Thus, if the factor group is unbounded, then
$\frac{\mathbb{Q}/\mathbb{Z}}{H}\cong \mathbb{Q}/\mathbb{Z}$

Not quite sure how rigorous that is but it's a start. So now, all I would need to show is that the factor group is unbounded.

Could you or others too help me show this?

Ok thanks,
Jack

7. Oct 1, 2015

### andrewkirk

Jack, I'm afraid the approach you are taking looks very complicated. I don't think it needs to be that complicated.

Also, the homomorphism $\phi$ you are using, which is $\phi(q+H)=q+\mathbb{Z}$, is not a bijection, so that approach won't lead to a successful solution.

I think the difficulty, and the complication, arises from the fact that in your formulation you have used neither the finiteness of H, nor the fact that all its elements are proper fractions (or, more strictly speaking, each element is $q+\mathbb{Z}$ where $q$ is a proper fraction). It is those two properties that guarantee a solution, and that can provide a path towards it.

I suggest you go over my post #5. If there is something in it you do not understand, feel free to ask. If you can get through it, and work out what the numerators of the fractions in H must be, when expressed with a common denominator of D, then I am confident you'll be able to see your path towards a solution.

8. Oct 1, 2015

### andrewkirk

PS, it might help to work with an example. Say we know that H contains $\frac{2}{3}+\mathbb{Z},.\frac{4}{5}+\mathbb{Z}$ and $\frac{1}{2}+\mathbb{Z}$ What is the smallest subgroup of $\mathbb{Q}/\mathbb{Z}$ containing those elements?

9. Oct 1, 2015

### jackmell

Thanks. Ok, part of my problem maybe is that I'm having problems constructing sub-groups of $\mathbb{Q}/\mathbb{Z}$. In your example above, I would think the smallest subgroup would be:
$\left\{\mathbb{Z},\frac{1}{30}+\mathbb{Z},\frac{2}{30}+\mathbb{Z},\cdots,\frac{29}{30}+\mathbb{Z}\right\}$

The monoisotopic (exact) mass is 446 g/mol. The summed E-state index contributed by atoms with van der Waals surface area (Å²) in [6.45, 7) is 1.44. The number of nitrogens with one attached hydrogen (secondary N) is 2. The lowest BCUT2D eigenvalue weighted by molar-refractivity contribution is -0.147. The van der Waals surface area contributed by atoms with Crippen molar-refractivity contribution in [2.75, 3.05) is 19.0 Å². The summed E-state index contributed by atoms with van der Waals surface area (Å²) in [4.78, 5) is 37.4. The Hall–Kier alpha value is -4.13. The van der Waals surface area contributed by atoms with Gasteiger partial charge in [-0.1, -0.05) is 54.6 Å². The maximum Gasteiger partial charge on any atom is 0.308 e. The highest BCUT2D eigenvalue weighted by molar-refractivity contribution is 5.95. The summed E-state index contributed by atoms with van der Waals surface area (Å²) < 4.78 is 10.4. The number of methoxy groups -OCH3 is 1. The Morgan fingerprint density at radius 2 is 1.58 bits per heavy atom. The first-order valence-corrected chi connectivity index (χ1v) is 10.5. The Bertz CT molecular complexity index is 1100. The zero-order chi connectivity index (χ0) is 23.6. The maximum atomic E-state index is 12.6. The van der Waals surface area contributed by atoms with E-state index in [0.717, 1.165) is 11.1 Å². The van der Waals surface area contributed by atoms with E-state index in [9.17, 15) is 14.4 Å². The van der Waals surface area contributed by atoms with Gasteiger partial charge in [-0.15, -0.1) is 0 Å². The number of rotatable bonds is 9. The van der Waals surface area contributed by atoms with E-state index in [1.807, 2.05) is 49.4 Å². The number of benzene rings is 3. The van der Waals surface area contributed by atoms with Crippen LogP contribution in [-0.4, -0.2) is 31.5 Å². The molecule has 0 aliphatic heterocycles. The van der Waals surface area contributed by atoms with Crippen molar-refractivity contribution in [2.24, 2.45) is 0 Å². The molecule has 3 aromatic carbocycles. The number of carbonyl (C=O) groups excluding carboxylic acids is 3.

Pretty sure that's an additive subgroup containing those three elements. So that in the general case, the smallest subgroup containing all of a finite $H$ would of course be likewise for LCM of the denominators=D:

$R=\left\{\mathbb{Z},\frac{1}{D}+\mathbb{Z},\frac{2}{D}+\mathbb{Z},\cdots,\frac{D-1}{D}+\mathbb{Z}\right\}$
Then $H\leq R$ (pretty sure but need to double check) so perhaps I should be looking at the subgroup $R$ that's easier to work with instead of $H$?

10. Oct 1, 2015

### andrewkirk

OK, now if for each element $q+H$ of $(\mathbb{Q}/\mathbb{Z})/H$, where $H$ is that set you just described in terms of $D$, you choose the smallest possible non-negative representative element $q$, what will be the range of all such $q$s? Compare that to the range of smallest representative $q$s for the sets $q+\mathbb{Z}$. Does that comparison suggest an isomorphism, given that you need to map one range onto the other?

11. Oct 1, 2015

### jackmell

Not sure here but let me take in in pieces. First:

Ok, so if I understand this correctly, any finite $H$ would be contained in a subgroup $R=\left\{\mathbb{Z},\frac{1}{D}+\mathbb{Z},\cdots,\frac{D-1}{D}+\mathbb{Z}\right\}$. Then the smallest representative of $h+H$ would be a member not contained in $H$ so $\frac{1}{D+1}+H\in \frac{\mathbb{Q}/\mathbb{Z}}{H}$. But then we would also have
$\frac{1}{D+2}+H\in \frac{\mathbb{Q}/\mathbb{Z}}{H}$ and in fact $\frac{1}{D+n}+H\in \frac{\mathbb{Q}/\mathbb{Z}}{H}$ for $n\in\mathbb{N}$.

12. Oct 1, 2015

### andrewkirk

Not just 'contained in'. H will be identical to some such R. So we can write $H=H(D)=\left\{\mathbb{Z},\frac{1}{D}+\mathbb{Z},\cdots,\frac{D-1}{D}+\mathbb{Z}\right\}$.

I don't think that'll help find the range of such smallest representatives.
Consider this: $q+H(D)=q-\frac{1}{D}+H(D)$, since $\frac{1}{D}+\mathbb{Z}\in H$.

So if we subtract $\frac{1}{D}$ repeatedly from $q$ until we can't do it any more without going negative, in what range must the revised $q$ lie?

13. Oct 1, 2015

### jackmell

Ok, since $0\leq q<1$, then if we repeatedly subtract $1/D$, then the revised $q$ is in the range of $[0,1/D)$.